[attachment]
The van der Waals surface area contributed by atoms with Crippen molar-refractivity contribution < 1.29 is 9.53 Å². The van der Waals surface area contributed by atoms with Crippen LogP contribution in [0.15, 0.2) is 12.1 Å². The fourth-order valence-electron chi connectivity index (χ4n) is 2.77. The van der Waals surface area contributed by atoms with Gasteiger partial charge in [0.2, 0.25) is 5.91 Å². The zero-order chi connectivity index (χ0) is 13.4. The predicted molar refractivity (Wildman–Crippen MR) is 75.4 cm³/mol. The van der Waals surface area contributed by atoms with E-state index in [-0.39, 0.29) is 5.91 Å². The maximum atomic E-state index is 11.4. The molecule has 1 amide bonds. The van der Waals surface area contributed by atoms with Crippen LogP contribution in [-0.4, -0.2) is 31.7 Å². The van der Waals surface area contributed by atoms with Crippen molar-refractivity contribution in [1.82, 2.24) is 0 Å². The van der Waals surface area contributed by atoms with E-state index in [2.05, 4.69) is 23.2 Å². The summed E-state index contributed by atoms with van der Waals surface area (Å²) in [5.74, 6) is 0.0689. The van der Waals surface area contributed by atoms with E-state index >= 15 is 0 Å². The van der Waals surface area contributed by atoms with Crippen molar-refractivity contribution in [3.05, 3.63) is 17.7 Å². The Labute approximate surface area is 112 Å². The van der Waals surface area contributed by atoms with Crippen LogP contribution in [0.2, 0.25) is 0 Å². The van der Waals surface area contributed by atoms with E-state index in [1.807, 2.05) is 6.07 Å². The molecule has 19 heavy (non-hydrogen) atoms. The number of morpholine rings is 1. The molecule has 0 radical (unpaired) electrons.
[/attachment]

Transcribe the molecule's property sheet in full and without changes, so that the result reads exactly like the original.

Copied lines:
The van der Waals surface area contributed by atoms with Crippen molar-refractivity contribution < 1.29 is 9.53 Å². The van der Waals surface area contributed by atoms with Crippen LogP contribution in [0.15, 0.2) is 12.1 Å². The fourth-order valence-electron chi connectivity index (χ4n) is 2.77. The van der Waals surface area contributed by atoms with Gasteiger partial charge in [0.2, 0.25) is 5.91 Å². The zero-order chi connectivity index (χ0) is 13.4. The predicted molar refractivity (Wildman–Crippen MR) is 75.4 cm³/mol. The van der Waals surface area contributed by atoms with E-state index in [-0.39, 0.29) is 5.91 Å². The maximum atomic E-state index is 11.4. The molecule has 1 amide bonds. The van der Waals surface area contributed by atoms with Crippen LogP contribution in [-0.4, -0.2) is 31.7 Å². The van der Waals surface area contributed by atoms with Crippen molar-refractivity contribution in [1.82, 2.24) is 0 Å². The van der Waals surface area contributed by atoms with E-state index in [2.05, 4.69) is 23.2 Å². The summed E-state index contributed by atoms with van der Waals surface area (Å²) in [5.74, 6) is 0.0689. The van der Waals surface area contributed by atoms with E-state index >= 15 is 0 Å². The van der Waals surface area contributed by atoms with Crippen molar-refractivity contribution in [3.05, 3.63) is 17.7 Å². The Labute approximate surface area is 112 Å². The van der Waals surface area contributed by atoms with Crippen LogP contribution in [0.2, 0.25) is 0 Å². The van der Waals surface area contributed by atoms with E-state index in [1.807, 2.05) is 6.07 Å². The molecule has 19 heavy (non-hydrogen) atoms. The number of morpholine rings is 1. The molecule has 0 radical (unpaired) electrons.